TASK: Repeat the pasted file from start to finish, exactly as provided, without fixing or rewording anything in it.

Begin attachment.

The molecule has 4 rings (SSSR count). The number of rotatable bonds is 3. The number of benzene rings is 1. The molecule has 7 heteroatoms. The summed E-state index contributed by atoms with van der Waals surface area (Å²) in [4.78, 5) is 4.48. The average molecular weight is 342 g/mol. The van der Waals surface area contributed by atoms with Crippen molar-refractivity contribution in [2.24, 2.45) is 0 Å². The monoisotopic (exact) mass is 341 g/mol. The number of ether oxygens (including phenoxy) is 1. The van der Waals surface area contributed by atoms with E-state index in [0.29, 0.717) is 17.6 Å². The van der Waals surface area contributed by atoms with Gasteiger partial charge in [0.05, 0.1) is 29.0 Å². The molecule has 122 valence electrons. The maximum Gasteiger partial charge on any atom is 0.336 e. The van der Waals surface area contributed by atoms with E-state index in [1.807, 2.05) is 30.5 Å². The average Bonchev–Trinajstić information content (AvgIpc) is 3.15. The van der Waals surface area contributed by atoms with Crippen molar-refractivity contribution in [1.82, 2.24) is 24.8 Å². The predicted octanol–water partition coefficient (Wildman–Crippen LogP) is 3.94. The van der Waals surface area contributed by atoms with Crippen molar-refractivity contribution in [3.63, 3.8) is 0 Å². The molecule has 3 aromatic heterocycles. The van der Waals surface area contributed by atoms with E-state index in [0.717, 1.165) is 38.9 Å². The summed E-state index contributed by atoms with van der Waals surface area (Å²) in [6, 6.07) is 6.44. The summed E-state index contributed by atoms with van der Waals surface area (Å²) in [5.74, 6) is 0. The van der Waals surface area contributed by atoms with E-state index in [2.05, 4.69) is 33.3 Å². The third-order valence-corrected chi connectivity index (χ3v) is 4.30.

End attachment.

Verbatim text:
The molecule has 4 rings (SSSR count). The number of rotatable bonds is 3. The number of benzene rings is 1. The molecule has 7 heteroatoms. The summed E-state index contributed by atoms with van der Waals surface area (Å²) in [4.78, 5) is 4.48. The average molecular weight is 342 g/mol. The van der Waals surface area contributed by atoms with Crippen molar-refractivity contribution in [2.24, 2.45) is 0 Å². The monoisotopic (exact) mass is 341 g/mol. The number of ether oxygens (including phenoxy) is 1. The van der Waals surface area contributed by atoms with E-state index in [0.29, 0.717) is 17.6 Å². The van der Waals surface area contributed by atoms with Gasteiger partial charge in [0.05, 0.1) is 29.0 Å². The molecule has 122 valence electrons. The maximum Gasteiger partial charge on any atom is 0.336 e. The van der Waals surface area contributed by atoms with E-state index in [1.807, 2.05) is 30.5 Å². The average Bonchev–Trinajstić information content (AvgIpc) is 3.15. The van der Waals surface area contributed by atoms with Crippen molar-refractivity contribution in [1.82, 2.24) is 24.8 Å². The predicted octanol–water partition coefficient (Wildman–Crippen LogP) is 3.94. The van der Waals surface area contributed by atoms with Crippen molar-refractivity contribution in [3.63, 3.8) is 0 Å². The molecule has 3 aromatic heterocycles. The van der Waals surface area contributed by atoms with E-state index in [0.717, 1.165) is 38.9 Å². The summed E-state index contributed by atoms with van der Waals surface area (Å²) in [6, 6.07) is 6.44. The summed E-state index contributed by atoms with van der Waals surface area (Å²) in [5.74, 6) is 0. The van der Waals surface area contributed by atoms with E-state index in [2.05, 4.69) is 33.3 Å². The third-order valence-corrected chi connectivity index (χ3v) is 4.30.